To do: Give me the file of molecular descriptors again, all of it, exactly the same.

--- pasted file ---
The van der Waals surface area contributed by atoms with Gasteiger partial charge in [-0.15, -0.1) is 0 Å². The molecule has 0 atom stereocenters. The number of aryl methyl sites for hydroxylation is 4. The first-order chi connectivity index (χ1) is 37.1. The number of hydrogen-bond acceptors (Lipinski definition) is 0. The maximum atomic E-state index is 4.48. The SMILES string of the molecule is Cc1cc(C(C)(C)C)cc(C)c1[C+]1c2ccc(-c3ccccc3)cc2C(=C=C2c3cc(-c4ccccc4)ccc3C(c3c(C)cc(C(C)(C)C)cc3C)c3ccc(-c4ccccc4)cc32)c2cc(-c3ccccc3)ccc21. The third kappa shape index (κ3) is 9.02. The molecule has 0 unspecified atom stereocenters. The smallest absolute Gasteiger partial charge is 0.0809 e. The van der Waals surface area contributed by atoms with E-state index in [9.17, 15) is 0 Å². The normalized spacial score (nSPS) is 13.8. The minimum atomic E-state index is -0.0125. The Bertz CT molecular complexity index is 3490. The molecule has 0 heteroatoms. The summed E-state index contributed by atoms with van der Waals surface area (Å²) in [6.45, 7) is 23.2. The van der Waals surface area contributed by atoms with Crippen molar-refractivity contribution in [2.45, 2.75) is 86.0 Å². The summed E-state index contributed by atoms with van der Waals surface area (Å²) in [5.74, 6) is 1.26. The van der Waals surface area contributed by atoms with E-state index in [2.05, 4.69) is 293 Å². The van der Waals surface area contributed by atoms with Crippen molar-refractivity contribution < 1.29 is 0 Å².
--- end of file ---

The van der Waals surface area contributed by atoms with Gasteiger partial charge in [-0.15, -0.1) is 0 Å². The molecule has 0 atom stereocenters. The number of aryl methyl sites for hydroxylation is 4. The first-order chi connectivity index (χ1) is 37.1. The number of hydrogen-bond acceptors (Lipinski definition) is 0. The maximum atomic E-state index is 4.48. The SMILES string of the molecule is Cc1cc(C(C)(C)C)cc(C)c1[C+]1c2ccc(-c3ccccc3)cc2C(=C=C2c3cc(-c4ccccc4)ccc3C(c3c(C)cc(C(C)(C)C)cc3C)c3ccc(-c4ccccc4)cc32)c2cc(-c3ccccc3)ccc21. The third kappa shape index (κ3) is 9.02. The molecule has 0 unspecified atom stereocenters. The smallest absolute Gasteiger partial charge is 0.0809 e. The van der Waals surface area contributed by atoms with E-state index in [9.17, 15) is 0 Å². The normalized spacial score (nSPS) is 13.8. The minimum atomic E-state index is -0.0125. The Bertz CT molecular complexity index is 3490. The molecule has 0 heteroatoms. The summed E-state index contributed by atoms with van der Waals surface area (Å²) in [6.45, 7) is 23.2. The van der Waals surface area contributed by atoms with Crippen molar-refractivity contribution in [2.45, 2.75) is 86.0 Å². The summed E-state index contributed by atoms with van der Waals surface area (Å²) in [5.74, 6) is 1.26. The van der Waals surface area contributed by atoms with E-state index in [2.05, 4.69) is 293 Å². The van der Waals surface area contributed by atoms with Crippen molar-refractivity contribution < 1.29 is 0 Å².